That is just asking for trouble. Clearly a sick dog’s system already has enough to deal with; vaccinating would be adding oil to the fire. The immune system just might not be able to handle all that.

I never had our vet argue about this, but I also know people who brought in a sick dog and the vet was trying to vaccinate at the same time. Not a good idea. Plus, with the over-burdened immune system, the vaccine might not even be effective.

5. I would never allow my dog to be vaccinated for things I did not discuss with my vet first.

You think that doesn’t happen? Believe it or not, it does. This might be simply because of poor memory or bad organization, but it is not a good thing.

For example, our daughter brought her Chihuahua to be given a rabies booster. She specifically stressed that she wanted her dog to get only a rabies vaccine.

Yet, they gave her the leptospirosis vaccine also, and as luck would have it, the dog had a severe reaction and almost died right there! After that happened the vet said that such a reaction to a lepto vaccine, particularly in small dogs, is not unusual!

6. I would not vaccinate during high-allergy season.

So many dogs suffer from allergies these days. The sense behind this decision is the same as the earlier points. Why add additional burden to an already agitated immune system? We vaccinate our dogs either in early spring or late fall when there is less potential for environmental allergies.

7. I would not vaccinate on a Friday afternoon.

Just as luck might have it, that’s when your dog might get an adverse reaction, just as the vet’s office is preparing to close or after it has already closed for the weekend.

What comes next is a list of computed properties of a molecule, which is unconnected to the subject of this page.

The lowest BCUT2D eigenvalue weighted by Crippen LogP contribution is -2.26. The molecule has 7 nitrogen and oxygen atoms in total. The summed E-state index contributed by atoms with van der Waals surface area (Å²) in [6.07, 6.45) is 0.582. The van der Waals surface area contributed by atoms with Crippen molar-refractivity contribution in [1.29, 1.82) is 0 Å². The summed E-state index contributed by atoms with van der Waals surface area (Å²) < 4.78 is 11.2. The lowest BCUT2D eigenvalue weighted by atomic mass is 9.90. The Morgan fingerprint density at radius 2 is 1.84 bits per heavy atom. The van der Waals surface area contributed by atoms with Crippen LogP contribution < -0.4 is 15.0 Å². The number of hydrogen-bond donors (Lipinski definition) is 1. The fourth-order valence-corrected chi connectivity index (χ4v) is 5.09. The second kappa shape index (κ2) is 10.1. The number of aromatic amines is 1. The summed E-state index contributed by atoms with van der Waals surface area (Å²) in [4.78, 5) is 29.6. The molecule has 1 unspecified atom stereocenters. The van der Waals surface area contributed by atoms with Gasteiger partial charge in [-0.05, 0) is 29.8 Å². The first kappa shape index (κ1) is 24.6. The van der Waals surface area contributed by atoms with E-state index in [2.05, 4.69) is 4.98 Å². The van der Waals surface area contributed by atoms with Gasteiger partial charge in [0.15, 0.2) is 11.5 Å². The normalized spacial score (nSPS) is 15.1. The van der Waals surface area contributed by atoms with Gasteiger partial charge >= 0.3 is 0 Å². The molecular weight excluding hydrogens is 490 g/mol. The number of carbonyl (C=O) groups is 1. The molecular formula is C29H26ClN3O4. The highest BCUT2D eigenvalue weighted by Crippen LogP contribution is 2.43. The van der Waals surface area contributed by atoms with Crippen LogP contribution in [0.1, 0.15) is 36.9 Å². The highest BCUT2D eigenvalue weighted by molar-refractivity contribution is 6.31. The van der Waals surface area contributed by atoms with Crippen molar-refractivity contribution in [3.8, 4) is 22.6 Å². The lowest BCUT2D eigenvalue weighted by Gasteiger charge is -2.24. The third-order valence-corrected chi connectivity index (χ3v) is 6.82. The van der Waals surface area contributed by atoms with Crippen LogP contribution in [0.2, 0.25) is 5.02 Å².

We had these things happen in the past, not with vaccines but with other disasters; we prefer to do all these things early in the week, early in the morning. And so far, as it often works with Murphy’s Law, when you’re prepared, the disaster doesn’t strike.

8. For the same reasons, I would not vaccinate before a trip.

Some reactions might strike quickly, but some of them take awhile. It’s just not worth the risk of your dog experiencing a medical emergency on the road or while she is at a boarding kennel and you are out of town.

Has your dog ever had a reaction to a vaccine?

We hope your dog has never had a reaction to a vaccine, but if she has, let us know in the comments.

Related posts:

When can I walk my puppy after vaccinations?

Darrien Hansen

Friday 27th of December 2019

Thanks for mentioning that you should either vaccinate your dog in the spring or in the fall to reduce the chances of allergy complications. Now that my wife and I have adopted a puppy for our daughter's birthday, we would like to make sure that he stays healthy since he was born only a few months ago. We'll consider getting a vaccination for the puppy when the time is right.